The amount of NM injected (3.4 μg) was selected based on results from previous study, where we found an extensive microglial activation and neuronal death in rat SN injected with such an amount of NM (Zecca et al. 2008
). This amount of NM was calculated to generate a tissue concentration of NM, slightly higher than that we observed in human SN (Zecca et al. 2002
) since it allows to induce a significant microglial activation and neurodegeneration within 1 – 2 weeks. In our previous study (Zecca et al. 2008
) we used as control an injection of gold microparticles suspension to produce a mechanical effect similar to that of NM particles but without the chemical components of NM. Than the results observed in our studies are specifically due to the chemical components of NM.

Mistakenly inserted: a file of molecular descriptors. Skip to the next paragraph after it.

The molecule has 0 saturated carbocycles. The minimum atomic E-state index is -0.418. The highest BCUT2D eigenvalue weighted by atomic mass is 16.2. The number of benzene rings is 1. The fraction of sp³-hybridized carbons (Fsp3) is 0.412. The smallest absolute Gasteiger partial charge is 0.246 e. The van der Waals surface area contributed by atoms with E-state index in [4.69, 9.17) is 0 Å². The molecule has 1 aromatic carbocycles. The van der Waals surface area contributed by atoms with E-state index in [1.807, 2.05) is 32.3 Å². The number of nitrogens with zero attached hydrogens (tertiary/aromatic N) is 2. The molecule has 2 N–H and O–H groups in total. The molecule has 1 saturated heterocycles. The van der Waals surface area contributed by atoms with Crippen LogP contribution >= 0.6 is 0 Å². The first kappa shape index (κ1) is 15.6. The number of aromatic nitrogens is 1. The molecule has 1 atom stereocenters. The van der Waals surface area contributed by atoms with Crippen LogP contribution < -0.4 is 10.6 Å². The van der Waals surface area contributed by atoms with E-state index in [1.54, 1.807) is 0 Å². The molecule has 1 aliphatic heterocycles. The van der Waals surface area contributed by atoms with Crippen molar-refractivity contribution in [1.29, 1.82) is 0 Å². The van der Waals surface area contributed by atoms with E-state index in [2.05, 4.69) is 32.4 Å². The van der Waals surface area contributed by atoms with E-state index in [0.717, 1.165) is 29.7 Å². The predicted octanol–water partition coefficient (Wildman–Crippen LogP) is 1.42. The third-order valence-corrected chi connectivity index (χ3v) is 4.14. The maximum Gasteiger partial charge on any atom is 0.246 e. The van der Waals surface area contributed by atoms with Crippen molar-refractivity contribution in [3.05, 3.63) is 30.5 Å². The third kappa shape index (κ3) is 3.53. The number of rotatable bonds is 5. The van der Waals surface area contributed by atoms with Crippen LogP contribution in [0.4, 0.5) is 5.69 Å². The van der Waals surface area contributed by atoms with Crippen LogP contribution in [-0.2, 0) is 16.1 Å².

The astrocytosis observed in these conditions is a typical response to neuronal damage. It is noteworthy that GABA neurons were not affected either directly by the injected NM or indirectly via microglia activation. This sparing of GABA neurons in presence of an extensive loss of TH neurons makes our in vivo system a promising candidate model of PD. In our in vivo context, a localized high concentration of extracellular NM was produced with injection of human NM into rat SN. With this procedure we obtain in ten days a localized neuronal loss whose degree is similar to that taking place during years in the entire SN of PD subjects. Obviously further experiments will be necessary for a full validation of this concept / setup as an animal model of PD.